"Alicia is a remarkable wife, mother and veteran who has chosen to serve her fellow soldiers with a degree in counseling," said Allen, whose latest single, "Someday Is Today", is currently in the top 30 of the STS Main Country Chart. "I was honored to have the opportunity to write with her and to hear her story. I admire both non-profit organizations for bringing us all together."

            Allen praised Alicia and Sak Khim as dedicated parents who are proud to serve their country. Sak has been deployed to Iraq seven times. The couple's children, Campbelle and Rileigh, are named after bases where the soldiers were stationed. Alicia was forced to leave the military prematurely because of early onset Rheumatoid Arthritis. Now a student at APSU, she is helping soldiers recover from Post Traumatic Stress Disorder and Traumatic Brain Injury as an intern for SAFE.

            "Writing the song with Alicia was a wonderful experience," Allen added. "After lunch, we began narrowing down and focusing on the outcome. It was a very emotional process that continued to build throughout the day as Alicia's words became a musical tribute to her life. The tune has gone through many re-writes because we realized we had a great hook and wanted to make it accessible for radio. Everyone needs to hear it."

            Allen will share the stage with more than a dozen hit songwriters who participated in the "Songwriters for Solders" project. The concert, which will be emceed by singer-songwriter David Bradley, will occur from 7-9 p.m. at APSU's Sharon Mabry Concert Hall (Mass Communication Building), 266 Marion St. in Clarksville. Tickets are $15 for the public and $5 for students, military personnel and veterans. Proceeds from the concert will help SAFE provide free counseling and support for the active duty, veterans and their families. To order tickets, visit .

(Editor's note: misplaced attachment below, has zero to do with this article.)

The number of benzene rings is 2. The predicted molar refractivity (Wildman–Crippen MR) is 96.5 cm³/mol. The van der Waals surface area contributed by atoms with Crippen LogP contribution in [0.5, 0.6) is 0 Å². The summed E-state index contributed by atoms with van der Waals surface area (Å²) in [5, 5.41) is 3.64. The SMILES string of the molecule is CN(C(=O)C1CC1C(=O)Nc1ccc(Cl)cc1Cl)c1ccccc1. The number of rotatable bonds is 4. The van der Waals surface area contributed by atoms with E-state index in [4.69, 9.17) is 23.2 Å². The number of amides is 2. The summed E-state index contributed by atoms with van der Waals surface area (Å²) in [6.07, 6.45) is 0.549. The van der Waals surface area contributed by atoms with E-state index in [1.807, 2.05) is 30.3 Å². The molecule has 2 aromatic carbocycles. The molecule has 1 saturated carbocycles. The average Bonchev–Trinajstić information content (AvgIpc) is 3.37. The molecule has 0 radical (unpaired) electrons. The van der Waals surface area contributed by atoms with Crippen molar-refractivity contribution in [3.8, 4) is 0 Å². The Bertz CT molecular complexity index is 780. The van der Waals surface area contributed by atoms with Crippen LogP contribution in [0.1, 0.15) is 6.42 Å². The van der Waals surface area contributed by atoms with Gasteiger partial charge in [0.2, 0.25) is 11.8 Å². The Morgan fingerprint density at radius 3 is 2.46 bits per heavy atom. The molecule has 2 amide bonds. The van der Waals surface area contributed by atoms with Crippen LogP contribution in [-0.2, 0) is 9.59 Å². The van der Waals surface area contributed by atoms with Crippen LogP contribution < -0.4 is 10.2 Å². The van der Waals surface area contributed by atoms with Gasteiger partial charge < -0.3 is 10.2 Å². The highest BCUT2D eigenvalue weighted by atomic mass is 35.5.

"The song 'I'll Win Mine' is special because the retreat was so special," noted Allen, who has performed at venues ranging from the White House to the Ryman Auditorium. "I have always known that music is one of the greatest healers for so many issues we face. Many soldiers shared experiences and horrific instances for the first time. Their songs began their healing process. Many could not share their story with their spouses and loved ones, so they kept them bottled up. That was what was torturing them and causing the PTSD symptoms. I think the songwriters walked away with so much knowledge and gratitude we would have never known or experienced on such a personal level."

            Allen's new album, "Someday Is Today", features 11 original songs inspired by real-life experiences. To learn more about the artist and hear music from the CD, visit